A lot of questions intertwine between the multiple narratives. What happened to Sara and Martin? Why does everyone want her diary? What’s up with the house and its many hiding places? What’s killing animals out near the Devil’s Hand rock formation? Is there really a ghost? If so, who is it? What does it want?

Though not quite as scary as I was hoping, the book does deliver answers. Curl up with this one in January. If you’re brave, do so in a secluded cabin on a snowy night. You may find that winter lives in your bones.



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Posted by on January 29, 2016 in Novels


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Unfamiliar Fishes

Author: Sarah Vowell

Type: Non-fiction, single subject

Published: 2011

I read it: December 2015


I received a free copy of this book as part of a Goodreads giveaway.

For many years, one of my unfamiliar fishes was this type of narrative historical non-fiction. But after trying out authors like Erik Larson and Nathaniel Philbrick, I’ve seen the appeal. Vowell was a new name to me, but when this book came in the mail it was short and had some nifty cover art so I dove in without too much hesitation.

From what I understand, Vowell is a mostly white (though part Cherokee) American writing about the history of Hawaii out of sheer curiosity. Her book covers the expected topic of colonialism, with stark facts like the population of pure Hawaiians dropping from 300,000 in 1778 to 34,436 in 1890. She often imbues the telling with zingers, such as one American organization’s mission “to fan out evangelists across the Pacific to spread the fear of God as far and wide as Cook’s men had spread the clap.”

As a thorough researcher, Vowell takes pains to undo the oversimplification of framing the state’s history as simply an authoritarian society overtaking a free one. She offers this context instead:

The cultural collision of the New Englanders and their new neighbors isn’t a quarrel between barefoot, freewheeling libertines and starchy, buttoned-up paragons of virtue (though that is how the missionaries see it). To me, it is the story of traditionalists squaring off.

The book constantly jumps back and forth between the struggles of both the natives and the colonialists, with plenty of nuggets about the quirks and drives of multiple parties. But this onslaught of historical trivia, woven into the author’s personal journeys around the islands, seems unanchored. I feel like I read plenty about Kamehameha, Liliuokalani, Hiram Bingham, and David Malo, but I couldn’t summarize anything about them.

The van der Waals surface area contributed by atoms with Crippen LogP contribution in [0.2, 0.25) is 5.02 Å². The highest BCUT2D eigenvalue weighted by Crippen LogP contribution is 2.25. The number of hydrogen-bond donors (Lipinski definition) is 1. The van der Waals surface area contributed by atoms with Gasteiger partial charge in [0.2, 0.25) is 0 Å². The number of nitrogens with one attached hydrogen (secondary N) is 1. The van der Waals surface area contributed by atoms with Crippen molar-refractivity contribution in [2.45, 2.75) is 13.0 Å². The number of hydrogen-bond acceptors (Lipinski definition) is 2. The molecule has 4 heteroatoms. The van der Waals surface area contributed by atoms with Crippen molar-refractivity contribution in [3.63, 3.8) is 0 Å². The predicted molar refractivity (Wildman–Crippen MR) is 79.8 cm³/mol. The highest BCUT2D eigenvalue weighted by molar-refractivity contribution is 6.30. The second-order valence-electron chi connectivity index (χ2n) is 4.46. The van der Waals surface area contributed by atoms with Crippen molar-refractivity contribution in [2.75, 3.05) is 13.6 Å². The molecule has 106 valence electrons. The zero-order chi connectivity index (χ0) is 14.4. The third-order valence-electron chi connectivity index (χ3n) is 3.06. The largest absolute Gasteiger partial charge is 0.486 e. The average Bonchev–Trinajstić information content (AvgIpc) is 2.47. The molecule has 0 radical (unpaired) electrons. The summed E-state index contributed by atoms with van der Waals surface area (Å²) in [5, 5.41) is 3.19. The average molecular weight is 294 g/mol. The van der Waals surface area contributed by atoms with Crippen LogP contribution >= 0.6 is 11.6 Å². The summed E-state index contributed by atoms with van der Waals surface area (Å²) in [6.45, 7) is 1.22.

The issue is mostly a structural one: there are no chapters in this book. For real. Not only that, there are no headings. There are a few page breaks, but that’s it. The entire text is completely devoid of a plan (or a map, if you will). Why not have distinct chapters about specific people or eras? The existing text would only need to be shifted and shored up a bit. Then it could be used as both entertainment and as reference. For example, it would be nice to be able to come back to this juicy slice:

When the cable linking Hawaii to the Philippines was complete, President Theodore Roosevelt was given the honor of transmitting the very first round-the-world message on July 4, 1903. He wished “a happy Independence Day to the U.S., its territories and properties.”

That’s golden, but it’s bound to stay buried treasure in this unbroken sea of words. There’s also a lost opportunity due to lack of images. We get that cool cover, and then another (untitled, unattributed) piece of art, and a view of a map after the dedication page. Perhaps reproductions of historical photos or documents are costly, but any sort of visual help throughout would benefit the reader and more fully involve them.

So who is this book for? My only guess is a specific one: a person on a plane on the return trip from Hawaii. For those of us who haven’t been there, it’s kind of just a big tease. For those who have, it only makes sense to read in one long stretch: that plane ride home, when you can insert your own mental images and you’re unconcerned with using chapters as stopping points.

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Posted by on January 22, 2016 in Non-fiction single subject


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On Such a Full Sea

Author: Chang-rae Lee

Type: Fiction, novel

Published: 2014

I read it: December 2015